Two hundred and 38 years ago today, the final wording of this nation’s Declaration of Independence was adopted and the Dunlap Broadsides — the first printed copies of the declaration — were circulated throughout the 13 colonies.
The United States already had declared its freedom. That was done two days before by the Continental Congress. But on July 4, 1776, the founding fathers pledged that this new nation would be free from the British Empire (although fighting in the Revolutionary War started more than a year before the declaration).
For an emerging nation, it came to be a defining moment. The one single-most defining line has been said to contain the most “potent and consequential words in American history.” Even today, the line — “We hold these truths to be self-evident, that all men are created equal, that they are endowed by their Creator with certain unalienable rights, that among these are life, liberty and the pursuit of happiness” — remains a standard for this nation.
It wasn’t always the case. Even then, there was strong political division over whether the United States should seek independence. It was in its infancy, and many people felt the British rule offered a necessary protection. Others thought the nation was in danger of being a new version of France.
By the late 1820s — spirited perhaps by the deaths of Thomas Jefferson and John Adams on July 4, 1826 — printed copies of the Declaration of Independence were being widely distributed. Slowly, celebrations spread from the larger cities to smaller towns through the growing nation. In 1870, Congress declared July 4 as a national holiday.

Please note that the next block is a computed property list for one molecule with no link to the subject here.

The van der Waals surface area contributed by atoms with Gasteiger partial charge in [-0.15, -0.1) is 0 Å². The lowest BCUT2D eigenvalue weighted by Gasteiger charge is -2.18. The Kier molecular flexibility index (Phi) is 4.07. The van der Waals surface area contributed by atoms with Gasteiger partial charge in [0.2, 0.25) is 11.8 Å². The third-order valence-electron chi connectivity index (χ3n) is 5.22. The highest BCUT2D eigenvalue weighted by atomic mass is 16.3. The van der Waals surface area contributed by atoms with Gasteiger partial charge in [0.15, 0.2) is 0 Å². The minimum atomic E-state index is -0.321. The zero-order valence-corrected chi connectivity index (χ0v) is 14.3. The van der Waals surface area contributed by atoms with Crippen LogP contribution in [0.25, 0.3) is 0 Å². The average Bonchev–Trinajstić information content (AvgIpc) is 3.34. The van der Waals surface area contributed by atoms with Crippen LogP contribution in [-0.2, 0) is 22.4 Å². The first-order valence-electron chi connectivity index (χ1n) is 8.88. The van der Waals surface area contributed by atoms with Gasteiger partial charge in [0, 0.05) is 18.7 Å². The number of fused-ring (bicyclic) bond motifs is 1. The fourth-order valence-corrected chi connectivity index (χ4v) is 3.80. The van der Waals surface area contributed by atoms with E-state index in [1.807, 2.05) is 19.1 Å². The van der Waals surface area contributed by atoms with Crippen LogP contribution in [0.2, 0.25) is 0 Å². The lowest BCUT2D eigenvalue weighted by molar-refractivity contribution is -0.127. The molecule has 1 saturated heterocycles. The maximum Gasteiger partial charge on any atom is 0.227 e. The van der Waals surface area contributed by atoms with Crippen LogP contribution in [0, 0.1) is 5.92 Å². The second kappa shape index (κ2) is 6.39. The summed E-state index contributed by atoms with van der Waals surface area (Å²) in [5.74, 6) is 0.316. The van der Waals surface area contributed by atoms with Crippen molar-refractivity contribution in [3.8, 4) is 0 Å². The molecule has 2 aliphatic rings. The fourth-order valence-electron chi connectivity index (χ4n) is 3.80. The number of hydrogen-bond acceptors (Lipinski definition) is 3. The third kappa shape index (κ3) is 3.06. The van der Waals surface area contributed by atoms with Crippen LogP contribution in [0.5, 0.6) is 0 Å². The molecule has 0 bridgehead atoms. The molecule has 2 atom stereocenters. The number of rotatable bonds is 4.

Just a month before dying, Jefferson wrote his last letter ever, reflecting on the 50th anniversary of the Declaration’s adoption. He recognized the increasing importance of the document.
“All eyes are opened, or opening, to the rights of man. … For ourselves, let the annual return of this day forever refresh our recollections of these rights, and an undiminished devotion to them,” he wrote.
That’s the beauty of the document we celebrate today with parades, picnics and fireworks. The founding fathers had no way of peering into the future to know each generation would raise specific issues, but they seemed to know that the answers could all be found so long as we remembered the most important things the Declaration of Independence establishes: That everyone is equal and should be treated equally; that the government is responsible for ensuring the rights of the people; and that government answers to the people whom it governs.
Those are messages worth remembering and celebrating.